NEW YORK • Every Woodstock musician, "when asked what performances they liked, immediately cites Santana as an obvious mega-highlight", said Andy Zax, co-producer of Woodstock - Back To The Garden: The Definitive 50th Anni-versary Archive, a 38-CD box set that was recently released.
Santana, a psychedelic jam band from San Francisco that incorporated Latin and African poly-rhythms into blues-rock, were one of the least-known acts then.
They were added to the festival because manager Bill Graham, the most powerful concert promoter in the United States, forced them on to the bill.
When Santana went on at 2pm on Saturday, the crowd was taken aback by leader Carlos Santana's scything, nimble guitar-playing and a rhythm section that included two percussion players, at the time uncommon in rock bands.
Carlos Santana, now 72, tells why Woodstock was a glorious social experiment in this edited excerpt.
We are talking about something that happened 50 years ago. Do you have a strong memory?
Yes, I have a pretty much photographic memory when it comes to music and melodies.
The band had not yet released its first album. How did you get booked at Woodstock?
Our manager, Bill Graham, invited us to his house and said: "There's a concert that's going to change your life. After this, people are going to start looking at you the way they look at The Doors and Jimi Hendrix."
Santana was rushed onto the stage, right?
With days to go before the 50th anniversary of Woodstock held in New York from Aug 15 to 18 in 1969, musicians Carlos Santana and The Who's Roger Daltrey go back to the festival of love, music and freedom. Woodstock, an icon of the 1960s hippie counterculture, was held against a backdrop of the Vietnam War and civil rights movement
When we landed, the first person I saw was my friend Jerry Garcia. He looked like one of those yogis in a cave in the Himalayas. He had that beatific, everything-is-all-right-already look. For me, he was assurance, confidence and a sanctuary.
They told us we were going on two bands after The Grateful Dead (Garcia's band).
Garcia goes: "Well man, you better get comfortable because, apparently, we're not going on until one o'clock in the morning."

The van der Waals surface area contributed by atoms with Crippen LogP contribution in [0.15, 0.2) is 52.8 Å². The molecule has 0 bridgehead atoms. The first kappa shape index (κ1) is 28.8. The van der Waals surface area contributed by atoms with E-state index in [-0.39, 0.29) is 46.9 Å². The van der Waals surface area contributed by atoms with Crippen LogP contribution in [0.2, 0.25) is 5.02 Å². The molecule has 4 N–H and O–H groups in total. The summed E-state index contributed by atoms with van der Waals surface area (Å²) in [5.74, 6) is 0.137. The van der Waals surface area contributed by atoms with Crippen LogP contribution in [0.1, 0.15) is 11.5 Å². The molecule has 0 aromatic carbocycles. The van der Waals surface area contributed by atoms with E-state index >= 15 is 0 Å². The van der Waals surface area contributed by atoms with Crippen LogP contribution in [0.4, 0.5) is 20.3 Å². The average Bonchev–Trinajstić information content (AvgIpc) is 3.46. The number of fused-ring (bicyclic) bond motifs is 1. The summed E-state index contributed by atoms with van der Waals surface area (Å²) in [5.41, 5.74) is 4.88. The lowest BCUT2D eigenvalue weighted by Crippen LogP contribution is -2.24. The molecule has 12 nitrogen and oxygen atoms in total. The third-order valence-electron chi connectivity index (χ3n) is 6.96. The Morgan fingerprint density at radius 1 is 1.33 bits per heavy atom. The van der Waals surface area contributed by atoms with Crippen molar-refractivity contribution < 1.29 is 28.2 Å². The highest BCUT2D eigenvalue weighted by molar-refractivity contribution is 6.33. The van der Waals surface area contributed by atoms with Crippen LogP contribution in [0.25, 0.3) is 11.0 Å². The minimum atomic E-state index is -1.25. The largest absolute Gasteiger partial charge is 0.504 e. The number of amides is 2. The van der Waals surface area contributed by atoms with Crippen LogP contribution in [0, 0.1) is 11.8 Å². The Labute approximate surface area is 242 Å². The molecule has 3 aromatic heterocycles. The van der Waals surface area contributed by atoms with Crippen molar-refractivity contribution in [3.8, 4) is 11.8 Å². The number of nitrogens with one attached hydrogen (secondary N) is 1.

Everyone now says it was a great set. What reaction did you get?
It was the same as seeing black and brown kids and poor white kids on the hottest day in the summer, and somebody opens up a fire hydrant with cold water. It was just glee.
That was a beautiful thing that I will hold true till the day I leave this planet. I witnessed, with my own eyes and my heart, that people can get along, with unity and harmony.
No fights. Share granola or a blanket or whatever. I got to see that humans (can) co-exist with benevolence. That is why we are still talking about Woodstock.
Who played the best sets at Woodstock? Where does Santana rate?
There were only three bands I recollect putting it all on the line. You are playing like Buddy Rich or Miles Davis - you are playing for your life.
Sly and the Family Stone for me is No 1. Jimi Hendrix is No 2. Everyone else has to fight with us for No 3.
What we brought were basically African rhythms and melody.
After Woodstock, every band all of a sudden started getting congas. Miles had congas. The Rolling Stones had congas. Because they saw that mixing congas with guitars is a win-win situation - especially with women.
I would like to hear a little bit about your big-headed phase.
(Laughs) Sure you do. You buy expensive, flashy cars and you waste a lot of time in front of the mirror changing clothes.
It becomes like what happened to Prince, Michael Jackson and Whitney Houston. You create this mask - called persona, like Batman and Bruce Wayne - that is draining to maintain.
That is why I made a change to drop that and become a person rather than a personality.